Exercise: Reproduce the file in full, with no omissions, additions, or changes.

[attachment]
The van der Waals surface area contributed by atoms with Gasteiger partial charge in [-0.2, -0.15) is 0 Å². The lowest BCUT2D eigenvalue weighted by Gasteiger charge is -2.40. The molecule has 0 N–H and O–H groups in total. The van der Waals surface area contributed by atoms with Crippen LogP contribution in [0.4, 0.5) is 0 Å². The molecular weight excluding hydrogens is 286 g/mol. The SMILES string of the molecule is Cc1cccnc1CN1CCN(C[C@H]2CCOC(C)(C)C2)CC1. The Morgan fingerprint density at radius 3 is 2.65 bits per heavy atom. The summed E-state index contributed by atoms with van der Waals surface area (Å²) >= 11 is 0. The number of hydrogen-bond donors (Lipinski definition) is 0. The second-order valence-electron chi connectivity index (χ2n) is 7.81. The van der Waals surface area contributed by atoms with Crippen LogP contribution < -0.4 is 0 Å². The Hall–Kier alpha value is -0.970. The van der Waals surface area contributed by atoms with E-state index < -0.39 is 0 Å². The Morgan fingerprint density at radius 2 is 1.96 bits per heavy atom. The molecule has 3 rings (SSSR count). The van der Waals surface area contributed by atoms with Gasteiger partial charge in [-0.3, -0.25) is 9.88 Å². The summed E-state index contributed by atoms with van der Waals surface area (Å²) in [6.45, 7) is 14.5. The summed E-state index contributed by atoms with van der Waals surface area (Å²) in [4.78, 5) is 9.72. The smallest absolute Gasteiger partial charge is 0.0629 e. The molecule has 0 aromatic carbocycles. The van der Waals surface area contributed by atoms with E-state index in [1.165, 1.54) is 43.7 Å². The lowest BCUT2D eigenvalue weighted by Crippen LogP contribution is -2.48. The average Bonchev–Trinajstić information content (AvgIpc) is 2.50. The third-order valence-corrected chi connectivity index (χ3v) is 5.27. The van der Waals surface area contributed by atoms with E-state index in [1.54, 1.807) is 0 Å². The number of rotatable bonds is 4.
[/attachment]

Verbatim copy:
The van der Waals surface area contributed by atoms with Gasteiger partial charge in [-0.2, -0.15) is 0 Å². The lowest BCUT2D eigenvalue weighted by Gasteiger charge is -2.40. The molecule has 0 N–H and O–H groups in total. The van der Waals surface area contributed by atoms with Crippen LogP contribution in [0.4, 0.5) is 0 Å². The molecular weight excluding hydrogens is 286 g/mol. The SMILES string of the molecule is Cc1cccnc1CN1CCN(C[C@H]2CCOC(C)(C)C2)CC1. The Morgan fingerprint density at radius 3 is 2.65 bits per heavy atom. The summed E-state index contributed by atoms with van der Waals surface area (Å²) >= 11 is 0. The number of hydrogen-bond donors (Lipinski definition) is 0. The second-order valence-electron chi connectivity index (χ2n) is 7.81. The van der Waals surface area contributed by atoms with Crippen LogP contribution < -0.4 is 0 Å². The Hall–Kier alpha value is -0.970. The van der Waals surface area contributed by atoms with E-state index < -0.39 is 0 Å². The Morgan fingerprint density at radius 2 is 1.96 bits per heavy atom. The molecule has 3 rings (SSSR count). The van der Waals surface area contributed by atoms with Gasteiger partial charge in [-0.3, -0.25) is 9.88 Å². The summed E-state index contributed by atoms with van der Waals surface area (Å²) in [6.45, 7) is 14.5. The summed E-state index contributed by atoms with van der Waals surface area (Å²) in [4.78, 5) is 9.72. The smallest absolute Gasteiger partial charge is 0.0629 e. The molecule has 0 aromatic carbocycles. The van der Waals surface area contributed by atoms with E-state index in [1.165, 1.54) is 43.7 Å². The lowest BCUT2D eigenvalue weighted by Crippen LogP contribution is -2.48. The average Bonchev–Trinajstić information content (AvgIpc) is 2.50. The third-order valence-corrected chi connectivity index (χ3v) is 5.27. The van der Waals surface area contributed by atoms with E-state index in [1.54, 1.807) is 0 Å². The number of rotatable bonds is 4.